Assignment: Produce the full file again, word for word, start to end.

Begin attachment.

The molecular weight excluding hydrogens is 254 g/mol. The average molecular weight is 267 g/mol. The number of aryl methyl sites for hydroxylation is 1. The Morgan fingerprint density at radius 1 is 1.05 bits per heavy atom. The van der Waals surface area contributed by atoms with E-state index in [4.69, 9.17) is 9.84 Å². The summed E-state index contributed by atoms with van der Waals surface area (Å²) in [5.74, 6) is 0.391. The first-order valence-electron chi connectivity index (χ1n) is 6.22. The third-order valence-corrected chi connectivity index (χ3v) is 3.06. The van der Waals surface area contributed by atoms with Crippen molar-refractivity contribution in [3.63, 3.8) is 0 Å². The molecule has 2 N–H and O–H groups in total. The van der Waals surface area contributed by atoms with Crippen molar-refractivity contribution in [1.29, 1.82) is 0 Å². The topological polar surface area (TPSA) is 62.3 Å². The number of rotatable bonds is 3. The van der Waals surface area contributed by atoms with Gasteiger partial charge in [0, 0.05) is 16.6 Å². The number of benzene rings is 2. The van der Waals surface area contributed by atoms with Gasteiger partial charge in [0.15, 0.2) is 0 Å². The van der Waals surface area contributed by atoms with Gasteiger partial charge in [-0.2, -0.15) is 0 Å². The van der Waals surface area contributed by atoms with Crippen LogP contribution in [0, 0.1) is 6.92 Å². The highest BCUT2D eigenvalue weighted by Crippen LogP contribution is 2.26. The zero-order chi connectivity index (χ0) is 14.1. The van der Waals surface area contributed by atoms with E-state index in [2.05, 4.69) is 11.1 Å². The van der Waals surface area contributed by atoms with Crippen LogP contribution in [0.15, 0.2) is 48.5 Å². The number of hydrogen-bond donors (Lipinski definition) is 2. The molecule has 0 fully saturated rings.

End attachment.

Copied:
The molecular weight excluding hydrogens is 254 g/mol. The average molecular weight is 267 g/mol. The number of aryl methyl sites for hydroxylation is 1. The Morgan fingerprint density at radius 1 is 1.05 bits per heavy atom. The van der Waals surface area contributed by atoms with E-state index in [4.69, 9.17) is 9.84 Å². The summed E-state index contributed by atoms with van der Waals surface area (Å²) in [5.74, 6) is 0.391. The first-order valence-electron chi connectivity index (χ1n) is 6.22. The third-order valence-corrected chi connectivity index (χ3v) is 3.06. The van der Waals surface area contributed by atoms with Crippen molar-refractivity contribution in [3.63, 3.8) is 0 Å². The molecule has 2 N–H and O–H groups in total. The van der Waals surface area contributed by atoms with Crippen molar-refractivity contribution in [1.29, 1.82) is 0 Å². The topological polar surface area (TPSA) is 62.3 Å². The number of rotatable bonds is 3. The van der Waals surface area contributed by atoms with Gasteiger partial charge in [0, 0.05) is 16.6 Å². The number of benzene rings is 2. The van der Waals surface area contributed by atoms with Gasteiger partial charge in [0.15, 0.2) is 0 Å². The van der Waals surface area contributed by atoms with Gasteiger partial charge in [-0.2, -0.15) is 0 Å². The van der Waals surface area contributed by atoms with Crippen LogP contribution in [0, 0.1) is 6.92 Å². The highest BCUT2D eigenvalue weighted by Crippen LogP contribution is 2.26. The zero-order chi connectivity index (χ0) is 14.1. The van der Waals surface area contributed by atoms with E-state index in [2.05, 4.69) is 11.1 Å². The van der Waals surface area contributed by atoms with Crippen LogP contribution in [0.15, 0.2) is 48.5 Å². The number of hydrogen-bond donors (Lipinski definition) is 2. The molecule has 0 fully saturated rings.